Spark reports earnings on the back of mobile, wireless, cloud services and focus on productivity

Spark reports earnings on the back of mobile, wireless, cloud services and focus on productivity

Jolie Hodson

Jolie Hodson

Credit: Spark NZ

Spark New Zealand says it has delivered profit growth, stronger operating margins and market share gains in its financial results for the year to 30 June 2019.

Spark chair Justine Smyth says the continued improved performance was founded on a clear strategy with strong execution and greater customer focus.

 It means Spark is on track to deliver on key financial aspirations communicated in June 2017 as part of the company’s three-year strategy. 

“We’ve grown our business in the highly competitive mobile and cloud services categories, held our broadband position, entered new markets like sports streaming, led on cost management and transformed our company culture,” says Smyth, in a statement. 

“It’s very pleasing to achieve these positive outcomes in a year during which we implemented and embedded massive organisational change with the move to agile ways of working.” 

Operating revenues and other gains of $3.533 billion were flat year-on-year, as growth markets (mobile, broadband, cloud and security) were offset by expected declines in legacy voice and managed data and networks products. 

Overall reported net earnings were $409 million, up 12.1 per cent ($44 million), or 2.2 per cent ($9 million) compared with the adjusted prior year performance. 

Spark chief executive Jolie Hodson says a commitment to create a wireless future for New Zealanders was central to the company’s strategy.  

Spark maintained growth in mobile connections, revenue and average revenue per user (ARPU) over the year, driven by the addition of higher-value customer propositions such as the new shareable Unlimited plan.  

Spark says it has significantly outperformed its mobile market competitors, securing over 60 per cent of total FY19 market growth in service revenue and connections.  

“As customers use their mobile phones to do more, many of them are seeking larger data allowances and price certainty – which provides an opportunity for Spark to improve ARPU with the right products and plans,” says Hodson. 

She says Spark has led the transition to a wireless future with the number of customers on fixed wireless broadband and fixed wireless voice products growing by 36,000 over the year to 166,000.  

“These products are easy to set up and, in many cases, deliver a higher-quality experience for customers transferring from old copper lines, while lowering Spark’s input costs. The future rollout of 5G will enable a step change in our fixed wireless broadband offering.”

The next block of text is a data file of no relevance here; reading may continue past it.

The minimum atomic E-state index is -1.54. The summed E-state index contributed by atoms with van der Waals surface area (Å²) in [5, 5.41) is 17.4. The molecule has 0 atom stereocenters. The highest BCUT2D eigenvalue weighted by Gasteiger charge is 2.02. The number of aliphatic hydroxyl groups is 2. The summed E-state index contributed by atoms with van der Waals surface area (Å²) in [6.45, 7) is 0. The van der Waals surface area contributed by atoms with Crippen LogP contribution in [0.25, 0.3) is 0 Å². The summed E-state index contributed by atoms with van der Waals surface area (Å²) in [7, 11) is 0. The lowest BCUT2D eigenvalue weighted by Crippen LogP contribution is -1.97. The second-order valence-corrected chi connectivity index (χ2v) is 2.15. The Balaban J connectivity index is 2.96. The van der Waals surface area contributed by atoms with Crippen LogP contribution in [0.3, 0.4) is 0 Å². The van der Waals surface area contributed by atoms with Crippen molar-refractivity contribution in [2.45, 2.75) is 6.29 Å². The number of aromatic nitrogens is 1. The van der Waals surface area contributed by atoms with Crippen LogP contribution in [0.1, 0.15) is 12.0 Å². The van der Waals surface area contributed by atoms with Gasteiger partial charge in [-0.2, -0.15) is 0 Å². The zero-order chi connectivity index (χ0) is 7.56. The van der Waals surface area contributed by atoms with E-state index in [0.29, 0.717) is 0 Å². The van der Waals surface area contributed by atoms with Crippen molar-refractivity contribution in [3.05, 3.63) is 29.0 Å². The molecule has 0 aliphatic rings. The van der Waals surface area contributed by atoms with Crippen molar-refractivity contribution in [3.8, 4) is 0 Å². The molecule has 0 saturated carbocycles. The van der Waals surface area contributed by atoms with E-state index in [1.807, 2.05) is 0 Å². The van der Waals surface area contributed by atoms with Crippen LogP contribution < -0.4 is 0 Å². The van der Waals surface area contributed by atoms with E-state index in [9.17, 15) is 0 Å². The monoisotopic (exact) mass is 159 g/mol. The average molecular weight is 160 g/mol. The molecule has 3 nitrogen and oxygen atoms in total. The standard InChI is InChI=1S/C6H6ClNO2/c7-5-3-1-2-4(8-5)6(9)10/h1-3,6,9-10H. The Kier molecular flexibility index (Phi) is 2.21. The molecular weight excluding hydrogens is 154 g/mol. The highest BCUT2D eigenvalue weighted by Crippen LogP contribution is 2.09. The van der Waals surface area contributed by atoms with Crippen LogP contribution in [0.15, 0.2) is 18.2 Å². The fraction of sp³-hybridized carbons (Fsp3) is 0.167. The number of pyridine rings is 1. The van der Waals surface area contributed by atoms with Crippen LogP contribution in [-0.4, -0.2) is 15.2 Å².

Hodson says Spark is moving fast towards 5G with the November 2018 launch of its innovation lab and collaboration space in Auckland, extensive planning for the network build, and a partnership with Emirates Team New Zealand – which intends to use 5G services from mid-2020 to assist in its defence of the America’s Cup. 

“Spark is gearing up to launch 5G services as soon as relevant spectrum is available," says Hodson.

"We are pleased the Government signalled recently it is considering an early, temporary allocation of some spectrum within the ‘C Band’ earmarked for 5G – as this would enable rapid delivery of 5G services while the details of the longer-term spectrum allocation process are sorted through.” 

In the business sector, Spark says its strengths in digital and cloud services are helping companies transition their current legacy applications and infrastructure to operate effectively in a digital world. As more devices and environments become connected, helping businesses with cybersecurity is increasingly an area of opportunity, it states.

100 ‘bots’

 Spark says it has advanced ongoing programme of simplification, digitisation and automation.

 More than 100 ‘bots’ (automated digital processes) now perform a range of tasks, from running back-end checks and processes to serving customers on the front line and freeing up Spark people. 

High-quality self-service options were experiencing strong usage growth and reducing demand on traditional service channels such as customer care centres, it states. 

Spark App usage increased by 18 per cent, while voice interactions reduced by 34 per cent. .

Spark says it will continue to focus on using technology to understand and anticipate the needs of New Zealanders, applying data-driven insights to every interaction and helping serve customers better, says Hodson.

Justine Smyth and Jolie HodsonCredit: Spark NZ
Justine Smyth and Jolie Hodson

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